Water, Water Everywhere

Expats love to compare.  In every place I’ve lived, I’ve spent time with expats who sit around lamenting all the differences between “this place” and “home.”  When I lived in Asia, the general lament was the lack of common sense, when in reality, there is no common sense that is not culturally loaded.  Even the common sense of my American self as opposed to my British husband is completely askance.

I’ve never bought in to the comparisons…there is, after all, a reason why we aren’t home.  What I prefer to do instead is focus on the positive.  I know, it’s very Pollyanna of me, but standing on the Corniche, watching my children play with a wooden Dhow on the beach, in mid-March, with palm trees swaying under clear blue skies and the Arabian Gulf in the distance is, to me, a moment of perfection.

WF1Another instance of perfection are the fun and unusual water fountains peppered around our city.   Each of these fountains has a metal cup chained to it, with the intention that water should be available to everyone.  It may not seem like much to those of us used to fancy bottled water, but the notion that drinking water should be readily available and accessible to anyone is super cool.  Especially in a desert where water is hard to come by.  It is small moments that equal happiness, and every time I drive by one of these numerous water fountains, I am reminded of the intentionality of generosity.  And the simplicity of water that many of us take for granted.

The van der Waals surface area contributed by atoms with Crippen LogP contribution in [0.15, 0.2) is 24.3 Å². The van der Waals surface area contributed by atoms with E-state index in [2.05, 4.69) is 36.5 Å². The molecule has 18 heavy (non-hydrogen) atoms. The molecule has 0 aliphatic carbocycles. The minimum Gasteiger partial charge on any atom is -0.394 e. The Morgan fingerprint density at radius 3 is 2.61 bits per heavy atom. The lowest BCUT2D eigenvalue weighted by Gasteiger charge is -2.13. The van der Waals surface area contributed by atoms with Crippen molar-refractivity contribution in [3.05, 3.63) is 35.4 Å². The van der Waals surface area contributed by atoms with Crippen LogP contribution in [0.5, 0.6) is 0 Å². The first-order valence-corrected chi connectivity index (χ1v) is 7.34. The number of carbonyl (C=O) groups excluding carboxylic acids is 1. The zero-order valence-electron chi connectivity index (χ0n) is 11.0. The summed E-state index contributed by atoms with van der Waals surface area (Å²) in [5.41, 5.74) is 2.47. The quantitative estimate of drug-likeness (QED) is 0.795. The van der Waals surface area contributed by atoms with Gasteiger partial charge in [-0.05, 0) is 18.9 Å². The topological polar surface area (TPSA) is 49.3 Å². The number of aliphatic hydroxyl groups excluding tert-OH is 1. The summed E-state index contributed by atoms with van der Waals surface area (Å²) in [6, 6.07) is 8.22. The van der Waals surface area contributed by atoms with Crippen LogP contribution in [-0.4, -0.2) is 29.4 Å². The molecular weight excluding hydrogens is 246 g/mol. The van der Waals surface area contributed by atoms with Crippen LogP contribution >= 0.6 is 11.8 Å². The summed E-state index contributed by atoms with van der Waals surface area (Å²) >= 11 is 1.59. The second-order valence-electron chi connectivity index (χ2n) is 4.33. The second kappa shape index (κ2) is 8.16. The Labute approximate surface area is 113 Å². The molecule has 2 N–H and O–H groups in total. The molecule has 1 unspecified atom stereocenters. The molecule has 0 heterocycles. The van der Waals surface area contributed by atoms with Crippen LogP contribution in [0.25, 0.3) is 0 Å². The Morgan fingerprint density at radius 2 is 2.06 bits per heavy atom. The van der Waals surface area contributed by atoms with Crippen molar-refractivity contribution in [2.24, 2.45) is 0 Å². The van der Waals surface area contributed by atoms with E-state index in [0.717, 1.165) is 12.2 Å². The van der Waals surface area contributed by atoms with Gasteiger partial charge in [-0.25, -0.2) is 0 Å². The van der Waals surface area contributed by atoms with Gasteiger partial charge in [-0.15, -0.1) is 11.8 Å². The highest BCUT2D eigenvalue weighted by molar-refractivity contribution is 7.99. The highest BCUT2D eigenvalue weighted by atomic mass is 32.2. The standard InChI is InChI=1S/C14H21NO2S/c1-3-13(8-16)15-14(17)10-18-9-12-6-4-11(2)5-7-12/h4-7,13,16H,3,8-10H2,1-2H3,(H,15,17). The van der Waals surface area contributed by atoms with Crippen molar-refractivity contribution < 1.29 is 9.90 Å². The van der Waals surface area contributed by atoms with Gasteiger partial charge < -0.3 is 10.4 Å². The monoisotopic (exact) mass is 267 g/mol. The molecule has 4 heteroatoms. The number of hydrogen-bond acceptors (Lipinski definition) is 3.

What is cool and unique about your city?  

What small things makes a big difference?   

Contrasts

I am not a runner, but I run.
I am not a public speaker, but I speak publicly.
I am not a natural nurturer, but I nurture naturally.

I am a poet, yet these days, I write mostly nonfiction.
I am a reader, yet these days, I read far too little.
I am a natural at yoga, yet these days, I’m far too inflexible.

I am not a cyclist, but I spin.
I am not a ballerina, but I dance ballet.
I am not techy, but I am a tech fanatic.

I am an introvert, yet these days, I’m with others constantly.
I crave solitude but I also crave friendship.

I am not a runner, yet
I have found joy in running
while listening to podcasts
that inspire ideas for writing
and mothering
and innovating.

I am not a runner, but I run.

“But we have to…”

There is one thing that continues to astound me in discussions about assessment and that is our attachment to teaching “responsibility” and our commitment to “fairness.”

“We must assign zeroes.”

“We cannot award credit for doing nothing.”

“It isn’t fair to the students who turn work in on time.”

Doug Reeves knocks it out of the park in his article “The Case Against the Zero.”

Yet, time and time again, the conversation turns to responsibility.